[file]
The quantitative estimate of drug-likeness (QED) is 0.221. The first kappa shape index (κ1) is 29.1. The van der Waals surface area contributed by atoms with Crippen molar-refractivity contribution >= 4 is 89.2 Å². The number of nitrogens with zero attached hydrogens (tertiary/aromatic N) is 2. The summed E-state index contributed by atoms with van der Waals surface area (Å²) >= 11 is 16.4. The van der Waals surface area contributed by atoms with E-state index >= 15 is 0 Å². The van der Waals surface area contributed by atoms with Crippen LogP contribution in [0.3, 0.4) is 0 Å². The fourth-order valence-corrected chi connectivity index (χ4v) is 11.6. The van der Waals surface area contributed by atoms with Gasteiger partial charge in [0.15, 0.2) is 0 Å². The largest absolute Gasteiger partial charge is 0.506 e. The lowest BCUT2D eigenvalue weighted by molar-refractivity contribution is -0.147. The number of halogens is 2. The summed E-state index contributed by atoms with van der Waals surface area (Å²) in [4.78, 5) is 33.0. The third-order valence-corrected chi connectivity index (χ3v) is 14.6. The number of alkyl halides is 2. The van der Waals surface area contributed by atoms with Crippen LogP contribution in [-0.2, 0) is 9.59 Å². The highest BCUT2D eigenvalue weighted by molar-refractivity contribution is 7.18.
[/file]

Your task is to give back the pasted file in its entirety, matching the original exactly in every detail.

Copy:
The quantitative estimate of drug-likeness (QED) is 0.221. The first kappa shape index (κ1) is 29.1. The van der Waals surface area contributed by atoms with Crippen molar-refractivity contribution >= 4 is 89.2 Å². The number of nitrogens with zero attached hydrogens (tertiary/aromatic N) is 2. The summed E-state index contributed by atoms with van der Waals surface area (Å²) >= 11 is 16.4. The van der Waals surface area contributed by atoms with E-state index >= 15 is 0 Å². The van der Waals surface area contributed by atoms with Crippen LogP contribution in [0.3, 0.4) is 0 Å². The fourth-order valence-corrected chi connectivity index (χ4v) is 11.6. The van der Waals surface area contributed by atoms with Gasteiger partial charge in [0.15, 0.2) is 0 Å². The largest absolute Gasteiger partial charge is 0.506 e. The lowest BCUT2D eigenvalue weighted by molar-refractivity contribution is -0.147. The number of halogens is 2. The summed E-state index contributed by atoms with van der Waals surface area (Å²) in [4.78, 5) is 33.0. The third-order valence-corrected chi connectivity index (χ3v) is 14.6. The number of alkyl halides is 2. The van der Waals surface area contributed by atoms with Crippen LogP contribution in [-0.2, 0) is 9.59 Å². The highest BCUT2D eigenvalue weighted by molar-refractivity contribution is 7.18.